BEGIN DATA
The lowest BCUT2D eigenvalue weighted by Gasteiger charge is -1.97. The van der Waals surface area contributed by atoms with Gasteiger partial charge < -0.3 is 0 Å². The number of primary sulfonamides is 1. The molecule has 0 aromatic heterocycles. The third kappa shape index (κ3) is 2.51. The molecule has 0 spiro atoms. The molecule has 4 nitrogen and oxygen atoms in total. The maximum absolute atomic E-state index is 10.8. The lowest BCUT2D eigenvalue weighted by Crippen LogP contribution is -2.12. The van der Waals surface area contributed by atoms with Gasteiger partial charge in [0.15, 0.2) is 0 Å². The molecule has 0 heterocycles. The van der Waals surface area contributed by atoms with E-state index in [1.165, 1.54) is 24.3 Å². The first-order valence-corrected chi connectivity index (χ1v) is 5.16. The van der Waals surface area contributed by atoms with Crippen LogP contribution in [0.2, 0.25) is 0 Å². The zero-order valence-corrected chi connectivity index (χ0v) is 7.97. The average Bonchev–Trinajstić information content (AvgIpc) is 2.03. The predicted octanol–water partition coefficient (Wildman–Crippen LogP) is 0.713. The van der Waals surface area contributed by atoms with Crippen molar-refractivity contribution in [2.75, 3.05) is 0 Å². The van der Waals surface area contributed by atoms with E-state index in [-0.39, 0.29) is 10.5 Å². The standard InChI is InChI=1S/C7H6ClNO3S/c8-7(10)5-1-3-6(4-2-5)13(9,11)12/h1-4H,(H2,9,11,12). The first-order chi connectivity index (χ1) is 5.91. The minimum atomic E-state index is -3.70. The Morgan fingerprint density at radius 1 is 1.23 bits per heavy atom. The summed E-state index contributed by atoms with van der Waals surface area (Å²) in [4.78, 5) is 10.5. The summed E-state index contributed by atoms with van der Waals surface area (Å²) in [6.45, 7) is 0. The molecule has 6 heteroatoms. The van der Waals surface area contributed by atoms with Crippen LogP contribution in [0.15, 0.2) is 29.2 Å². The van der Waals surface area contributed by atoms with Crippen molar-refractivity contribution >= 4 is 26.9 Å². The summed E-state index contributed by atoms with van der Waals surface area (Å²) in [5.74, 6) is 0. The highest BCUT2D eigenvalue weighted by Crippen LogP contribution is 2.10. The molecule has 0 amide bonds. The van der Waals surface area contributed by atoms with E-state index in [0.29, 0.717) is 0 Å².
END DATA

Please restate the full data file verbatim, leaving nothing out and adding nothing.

The lowest BCUT2D eigenvalue weighted by Gasteiger charge is -1.97. The van der Waals surface area contributed by atoms with Gasteiger partial charge < -0.3 is 0 Å². The number of primary sulfonamides is 1. The molecule has 0 aromatic heterocycles. The third kappa shape index (κ3) is 2.51. The molecule has 0 spiro atoms. The molecule has 4 nitrogen and oxygen atoms in total. The maximum absolute atomic E-state index is 10.8. The lowest BCUT2D eigenvalue weighted by Crippen LogP contribution is -2.12. The van der Waals surface area contributed by atoms with Gasteiger partial charge in [0.15, 0.2) is 0 Å². The molecule has 0 heterocycles. The van der Waals surface area contributed by atoms with E-state index in [1.165, 1.54) is 24.3 Å². The first-order valence-corrected chi connectivity index (χ1v) is 5.16. The van der Waals surface area contributed by atoms with Crippen LogP contribution in [0.2, 0.25) is 0 Å². The zero-order valence-corrected chi connectivity index (χ0v) is 7.97. The average Bonchev–Trinajstić information content (AvgIpc) is 2.03. The predicted octanol–water partition coefficient (Wildman–Crippen LogP) is 0.713. The van der Waals surface area contributed by atoms with Crippen molar-refractivity contribution in [2.75, 3.05) is 0 Å². The van der Waals surface area contributed by atoms with E-state index in [-0.39, 0.29) is 10.5 Å². The standard InChI is InChI=1S/C7H6ClNO3S/c8-7(10)5-1-3-6(4-2-5)13(9,11)12/h1-4H,(H2,9,11,12). The first-order chi connectivity index (χ1) is 5.91. The minimum atomic E-state index is -3.70. The Morgan fingerprint density at radius 1 is 1.23 bits per heavy atom. The summed E-state index contributed by atoms with van der Waals surface area (Å²) in [4.78, 5) is 10.5. The summed E-state index contributed by atoms with van der Waals surface area (Å²) in [6.45, 7) is 0. The molecule has 6 heteroatoms. The van der Waals surface area contributed by atoms with Crippen LogP contribution in [0.15, 0.2) is 29.2 Å². The van der Waals surface area contributed by atoms with Crippen molar-refractivity contribution >= 4 is 26.9 Å². The summed E-state index contributed by atoms with van der Waals surface area (Å²) in [5.74, 6) is 0. The highest BCUT2D eigenvalue weighted by Crippen LogP contribution is 2.10. The molecule has 0 amide bonds. The van der Waals surface area contributed by atoms with E-state index in [0.29, 0.717) is 0 Å².